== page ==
Psychosis is a precursor to schizophrenia

Psychiatry, Psychosomatics & Psychotherapy

Psychoses - phases and course

Both secondary psychosis The course and prognosis depend on the underlying cause - with a good prognosis if the underlying disease can be treated or, for example, drug abuse that led to psychosis is stopped. Even with chronic psychoses, improvements are possible with adequate treatment.

A primary psychosis is not an incurable disease, it takes a favorable course for many of those affected. The course of psychosis can be divided into phases:

  • The prodromal phase (Precursor phase) is the period from the beginning of the first psychological changes and / or negative symptoms to the continuous occurrence of psychotic positive symptoms. The average duration is around two to five years.
  • The phase of untreated psychosis describes the period from the continuous occurrence of psychotic symptoms to the start of treatment. The average duration is around six to twelve months.
  • In the acute phase there is a complete onset of the disease with hallucinations, delusions and thought disorders. In this time window, those affected may have difficulty understanding that they are ill.
  • In the long-term phase - After the acute symptoms have disappeared and the condition has stabilized, negative symptoms can persist for a varying length of time. This phase can last for many years, sometimes with relapses into the acute phase.

For schizophrenia, it is known that about a third of patients heal the psychosis after a single episode of illness. Another third have several psychotic attacks over a longer period of time with symptom-free sections in between. Only about a third develop the chronic form with constant symptoms. For other psychotic disorders like that persistent delusional disorder or the schizotypic disorder the symptoms are more chronic. In the acute transient psychotic disorder the course is favorable because the duration of the illness is usually less than three months.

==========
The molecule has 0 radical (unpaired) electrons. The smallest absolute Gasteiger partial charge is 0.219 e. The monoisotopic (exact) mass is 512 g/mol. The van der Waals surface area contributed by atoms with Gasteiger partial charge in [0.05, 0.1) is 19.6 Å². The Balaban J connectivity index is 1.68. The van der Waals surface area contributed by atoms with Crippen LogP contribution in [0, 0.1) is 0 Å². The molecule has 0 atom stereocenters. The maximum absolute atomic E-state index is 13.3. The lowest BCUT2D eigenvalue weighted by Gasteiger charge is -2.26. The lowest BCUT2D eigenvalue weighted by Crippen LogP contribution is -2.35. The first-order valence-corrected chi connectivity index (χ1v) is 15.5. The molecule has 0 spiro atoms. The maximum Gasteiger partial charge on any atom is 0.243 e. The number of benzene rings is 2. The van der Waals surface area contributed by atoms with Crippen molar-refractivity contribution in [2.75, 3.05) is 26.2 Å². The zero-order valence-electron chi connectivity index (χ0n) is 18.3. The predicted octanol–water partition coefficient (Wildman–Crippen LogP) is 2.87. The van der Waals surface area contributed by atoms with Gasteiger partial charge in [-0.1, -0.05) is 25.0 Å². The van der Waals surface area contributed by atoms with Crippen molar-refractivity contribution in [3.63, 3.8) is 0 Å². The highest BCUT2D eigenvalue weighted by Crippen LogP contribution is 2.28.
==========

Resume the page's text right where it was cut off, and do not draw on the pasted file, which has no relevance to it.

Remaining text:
Effects
Psychoses change the lives of those affected to different degrees depending on the type and severity of the disorder. In addition to the actual psychotic symptoms, drive disorders and so-called cognitive disorders, i.e. disorders of concentration, memory and attention, can occur, which can bring more restrictions in everyday life than the core psychotic symptoms of madness and hallucinations.

In severe cases, people suffering from psychosis can be affected by long-term incapacity for work or early retirement. Therefore, in the case of acute and chronic psychoses, rehabilitation measures for occupational rehabilitation are usually necessary in addition to medical (curative) treatment. In the case of chronically or severely affected people, in addition to medical and rehabilitative treatment, social therapeutic treatment measures are often indicated that serve to reintegrate into everyday life, e.g. using social psychiatric centers.

To make matters worse, psychotic disorders are frightening or disturbing for the people around them, so that those affected are often exposed to considerable stigmatization, which can significantly impair reintegration at work, especially for chronically or severely affected people. The fight against the stigmatization of the mentally ill in the population is therefore also an important element in alleviating the effects of psychotic disorders on those affected (see also the Mental Health Alliance).

Technical support: Prof. Dr. med. Wolfgang Gaebel, Priv.-Doz. Dr. med. Jürgen Zielasek, Düsseldorf (DGPPN) and Prof. Dr. med. Anita Riecher-Rössler, Basel (SGPP)